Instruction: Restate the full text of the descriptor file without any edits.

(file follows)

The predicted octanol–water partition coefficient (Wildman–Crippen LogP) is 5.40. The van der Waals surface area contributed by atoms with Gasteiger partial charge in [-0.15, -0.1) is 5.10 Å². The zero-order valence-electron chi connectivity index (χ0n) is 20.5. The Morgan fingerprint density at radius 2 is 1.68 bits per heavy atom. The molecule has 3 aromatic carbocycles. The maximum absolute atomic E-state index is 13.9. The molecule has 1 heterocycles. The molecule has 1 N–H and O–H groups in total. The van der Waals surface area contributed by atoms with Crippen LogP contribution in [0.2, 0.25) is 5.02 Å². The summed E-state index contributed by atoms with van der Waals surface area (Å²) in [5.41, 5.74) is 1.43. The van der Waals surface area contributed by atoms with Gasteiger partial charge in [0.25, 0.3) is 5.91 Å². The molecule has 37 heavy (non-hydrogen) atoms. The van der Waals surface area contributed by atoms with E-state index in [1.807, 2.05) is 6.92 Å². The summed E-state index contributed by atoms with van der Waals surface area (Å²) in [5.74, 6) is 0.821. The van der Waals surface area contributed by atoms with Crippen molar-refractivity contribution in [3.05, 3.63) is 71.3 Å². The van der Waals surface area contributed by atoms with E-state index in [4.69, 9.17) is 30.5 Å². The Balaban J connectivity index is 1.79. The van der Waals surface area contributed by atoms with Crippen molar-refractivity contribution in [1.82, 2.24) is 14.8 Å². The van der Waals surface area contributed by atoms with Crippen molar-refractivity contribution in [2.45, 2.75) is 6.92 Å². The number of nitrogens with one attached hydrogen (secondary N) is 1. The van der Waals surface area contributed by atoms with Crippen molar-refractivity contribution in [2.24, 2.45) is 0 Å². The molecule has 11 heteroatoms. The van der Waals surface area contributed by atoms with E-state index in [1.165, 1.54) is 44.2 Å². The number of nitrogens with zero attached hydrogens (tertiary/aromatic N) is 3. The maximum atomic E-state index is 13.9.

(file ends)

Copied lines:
The predicted octanol–water partition coefficient (Wildman–Crippen LogP) is 5.40. The van der Waals surface area contributed by atoms with Gasteiger partial charge in [-0.15, -0.1) is 5.10 Å². The zero-order valence-electron chi connectivity index (χ0n) is 20.5. The Morgan fingerprint density at radius 2 is 1.68 bits per heavy atom. The molecule has 3 aromatic carbocycles. The maximum absolute atomic E-state index is 13.9. The molecule has 1 heterocycles. The molecule has 1 N–H and O–H groups in total. The van der Waals surface area contributed by atoms with Crippen LogP contribution in [0.2, 0.25) is 5.02 Å². The summed E-state index contributed by atoms with van der Waals surface area (Å²) in [5.41, 5.74) is 1.43. The van der Waals surface area contributed by atoms with Gasteiger partial charge in [0.25, 0.3) is 5.91 Å². The molecule has 37 heavy (non-hydrogen) atoms. The van der Waals surface area contributed by atoms with E-state index in [1.807, 2.05) is 6.92 Å². The summed E-state index contributed by atoms with van der Waals surface area (Å²) in [5.74, 6) is 0.821. The van der Waals surface area contributed by atoms with Crippen molar-refractivity contribution in [3.05, 3.63) is 71.3 Å². The van der Waals surface area contributed by atoms with E-state index in [4.69, 9.17) is 30.5 Å². The Balaban J connectivity index is 1.79. The van der Waals surface area contributed by atoms with Crippen molar-refractivity contribution in [1.82, 2.24) is 14.8 Å². The van der Waals surface area contributed by atoms with Crippen molar-refractivity contribution in [2.45, 2.75) is 6.92 Å². The number of nitrogens with one attached hydrogen (secondary N) is 1. The van der Waals surface area contributed by atoms with Crippen molar-refractivity contribution in [2.24, 2.45) is 0 Å². The molecule has 11 heteroatoms. The van der Waals surface area contributed by atoms with E-state index in [1.165, 1.54) is 44.2 Å². The number of nitrogens with zero attached hydrogens (tertiary/aromatic N) is 3. The maximum atomic E-state index is 13.9.